Unions Should Get Serious About Pension Underfunding

A $2.7 million shortfall causes concern in Grand Rapids

Grand Rapids’ public bus system, The Rapid (or Interurban Transit Partnership), and its union are negotiating over a plan to freeze and close its employee retirement system. Union president Larry Hanley is adamant that the plan remain open.

"This is not contract negotiation; this is a political attack on working people with no good financial reason. It's not that the agency's in trouble," Hanley told the Grand Rapids Press. "The system's not in any state of crisis. The benefits have been established for many years."

It is discouraging when union officials that are supposed to be protecting their members ignore pension underfunding.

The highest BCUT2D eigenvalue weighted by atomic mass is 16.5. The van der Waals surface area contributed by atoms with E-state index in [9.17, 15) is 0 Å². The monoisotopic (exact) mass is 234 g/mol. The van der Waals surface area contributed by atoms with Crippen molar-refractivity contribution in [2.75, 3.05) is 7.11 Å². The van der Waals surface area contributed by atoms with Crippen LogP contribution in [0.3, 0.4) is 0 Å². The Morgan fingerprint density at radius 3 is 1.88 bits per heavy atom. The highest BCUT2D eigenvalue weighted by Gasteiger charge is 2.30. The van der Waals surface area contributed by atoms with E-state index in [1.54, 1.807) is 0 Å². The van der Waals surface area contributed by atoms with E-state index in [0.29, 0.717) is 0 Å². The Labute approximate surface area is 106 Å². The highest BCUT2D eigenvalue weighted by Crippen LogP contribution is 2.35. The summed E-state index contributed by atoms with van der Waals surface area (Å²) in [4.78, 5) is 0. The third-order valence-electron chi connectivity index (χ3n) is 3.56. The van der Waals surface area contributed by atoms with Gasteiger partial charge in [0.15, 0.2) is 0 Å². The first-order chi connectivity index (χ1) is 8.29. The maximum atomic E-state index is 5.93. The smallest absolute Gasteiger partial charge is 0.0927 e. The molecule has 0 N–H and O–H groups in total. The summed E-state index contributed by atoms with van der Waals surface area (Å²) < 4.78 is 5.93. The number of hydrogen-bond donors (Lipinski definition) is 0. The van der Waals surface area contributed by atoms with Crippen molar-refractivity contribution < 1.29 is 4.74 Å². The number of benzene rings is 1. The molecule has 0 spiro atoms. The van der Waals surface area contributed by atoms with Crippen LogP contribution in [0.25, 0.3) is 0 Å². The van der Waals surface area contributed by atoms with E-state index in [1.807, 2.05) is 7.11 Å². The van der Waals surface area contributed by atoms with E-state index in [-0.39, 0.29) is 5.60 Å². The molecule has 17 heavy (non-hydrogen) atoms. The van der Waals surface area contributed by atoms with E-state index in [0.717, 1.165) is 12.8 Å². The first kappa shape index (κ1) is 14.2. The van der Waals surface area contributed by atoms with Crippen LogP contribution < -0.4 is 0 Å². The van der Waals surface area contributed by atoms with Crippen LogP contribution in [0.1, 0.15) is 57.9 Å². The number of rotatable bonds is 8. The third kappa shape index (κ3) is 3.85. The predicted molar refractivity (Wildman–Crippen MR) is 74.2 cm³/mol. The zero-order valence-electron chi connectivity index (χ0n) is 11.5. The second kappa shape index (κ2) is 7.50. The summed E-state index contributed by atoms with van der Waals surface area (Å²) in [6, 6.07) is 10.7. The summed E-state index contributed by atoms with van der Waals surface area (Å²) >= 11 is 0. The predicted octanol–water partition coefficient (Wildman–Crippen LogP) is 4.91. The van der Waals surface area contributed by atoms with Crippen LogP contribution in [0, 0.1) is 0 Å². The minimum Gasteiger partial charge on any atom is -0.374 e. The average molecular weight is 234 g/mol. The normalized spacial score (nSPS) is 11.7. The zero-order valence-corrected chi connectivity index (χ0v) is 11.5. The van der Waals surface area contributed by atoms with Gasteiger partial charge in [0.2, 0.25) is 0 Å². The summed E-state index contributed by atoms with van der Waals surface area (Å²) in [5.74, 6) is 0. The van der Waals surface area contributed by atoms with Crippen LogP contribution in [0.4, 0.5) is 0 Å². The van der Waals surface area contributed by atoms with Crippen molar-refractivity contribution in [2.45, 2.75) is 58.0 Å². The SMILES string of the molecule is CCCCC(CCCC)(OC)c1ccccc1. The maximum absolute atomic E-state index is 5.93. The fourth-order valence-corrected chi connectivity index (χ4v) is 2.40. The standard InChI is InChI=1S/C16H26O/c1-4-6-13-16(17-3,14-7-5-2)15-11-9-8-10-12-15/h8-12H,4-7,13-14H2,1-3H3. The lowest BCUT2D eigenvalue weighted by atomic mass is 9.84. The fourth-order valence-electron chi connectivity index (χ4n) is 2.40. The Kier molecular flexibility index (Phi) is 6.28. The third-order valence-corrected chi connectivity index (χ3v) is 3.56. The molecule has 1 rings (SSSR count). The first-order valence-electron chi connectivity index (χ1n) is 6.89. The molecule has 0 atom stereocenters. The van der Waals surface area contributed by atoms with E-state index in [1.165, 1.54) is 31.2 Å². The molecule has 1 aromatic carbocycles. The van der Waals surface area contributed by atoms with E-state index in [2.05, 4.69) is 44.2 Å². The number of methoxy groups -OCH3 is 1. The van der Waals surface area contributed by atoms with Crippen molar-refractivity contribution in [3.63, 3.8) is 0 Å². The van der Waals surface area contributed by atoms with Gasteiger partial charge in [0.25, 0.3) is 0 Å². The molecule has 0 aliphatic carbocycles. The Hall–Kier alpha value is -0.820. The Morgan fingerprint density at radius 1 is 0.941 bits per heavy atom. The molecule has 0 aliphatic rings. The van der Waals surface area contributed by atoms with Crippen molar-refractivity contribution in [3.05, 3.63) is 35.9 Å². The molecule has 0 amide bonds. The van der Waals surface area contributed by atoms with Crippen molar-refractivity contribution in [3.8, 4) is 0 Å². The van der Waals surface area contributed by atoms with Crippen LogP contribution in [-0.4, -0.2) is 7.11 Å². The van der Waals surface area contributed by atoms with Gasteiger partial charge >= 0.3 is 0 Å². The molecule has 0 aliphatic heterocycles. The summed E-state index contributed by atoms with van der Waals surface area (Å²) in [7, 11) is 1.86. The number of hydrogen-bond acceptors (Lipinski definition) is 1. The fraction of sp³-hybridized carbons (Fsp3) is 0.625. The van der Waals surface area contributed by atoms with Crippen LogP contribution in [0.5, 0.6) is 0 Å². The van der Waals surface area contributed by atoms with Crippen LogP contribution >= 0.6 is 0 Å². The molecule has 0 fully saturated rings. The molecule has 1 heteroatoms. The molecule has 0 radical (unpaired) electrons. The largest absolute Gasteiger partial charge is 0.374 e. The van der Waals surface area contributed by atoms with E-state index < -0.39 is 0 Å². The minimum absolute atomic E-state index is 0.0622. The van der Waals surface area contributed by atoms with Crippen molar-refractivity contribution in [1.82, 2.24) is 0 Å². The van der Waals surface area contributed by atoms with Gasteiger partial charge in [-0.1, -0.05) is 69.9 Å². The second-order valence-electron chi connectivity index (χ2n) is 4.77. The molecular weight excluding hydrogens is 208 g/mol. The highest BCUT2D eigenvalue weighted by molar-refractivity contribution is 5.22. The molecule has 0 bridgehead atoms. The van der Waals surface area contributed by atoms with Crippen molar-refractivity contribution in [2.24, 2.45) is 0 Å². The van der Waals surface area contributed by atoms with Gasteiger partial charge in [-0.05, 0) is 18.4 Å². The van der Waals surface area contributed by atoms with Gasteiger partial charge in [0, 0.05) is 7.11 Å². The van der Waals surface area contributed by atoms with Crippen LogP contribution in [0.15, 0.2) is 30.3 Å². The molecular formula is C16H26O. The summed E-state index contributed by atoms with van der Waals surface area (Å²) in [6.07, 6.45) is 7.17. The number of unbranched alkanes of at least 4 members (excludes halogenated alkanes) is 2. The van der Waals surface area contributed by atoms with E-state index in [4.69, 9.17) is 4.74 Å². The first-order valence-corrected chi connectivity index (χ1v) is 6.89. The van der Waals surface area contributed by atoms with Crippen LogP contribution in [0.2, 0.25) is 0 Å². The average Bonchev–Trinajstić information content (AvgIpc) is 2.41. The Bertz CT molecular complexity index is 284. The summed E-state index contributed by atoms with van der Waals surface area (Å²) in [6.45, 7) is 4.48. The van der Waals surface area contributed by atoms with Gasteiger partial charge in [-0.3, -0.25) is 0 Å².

The Rapids’ employee pension system is 73.5 percent funded and owes its members $2.7 million more than has been saved, according to the system’s most recent financial report.

In order to make sure that pensions are paid, government entities have to devote more money to catch up on this underfunding. Governments tap the same funds they use to pay employees and roll them into the costs of fringe benefits.

This increases spending on employee benefits and makes less money available for salary increases. Also, even though more is being spent on benefits, employees aren’t gaining anything, as it does not make their pensions any more generous. Indeed, this money just goes to pay for pensions benefits earned by workers in the past and should have been set aside at the time they were earned, like the state constitution requires.

You might think that a union head would care to make sure that pensions are well-funded so that current and former employees are protected. A properly funded retirement plan protects retirees and frees up money for spending on current workers’ salaries or other benefits.

Yet this hasn’t happened in Michigan, as the situation in Grand Rapids shows. Read more about pension problems across the state at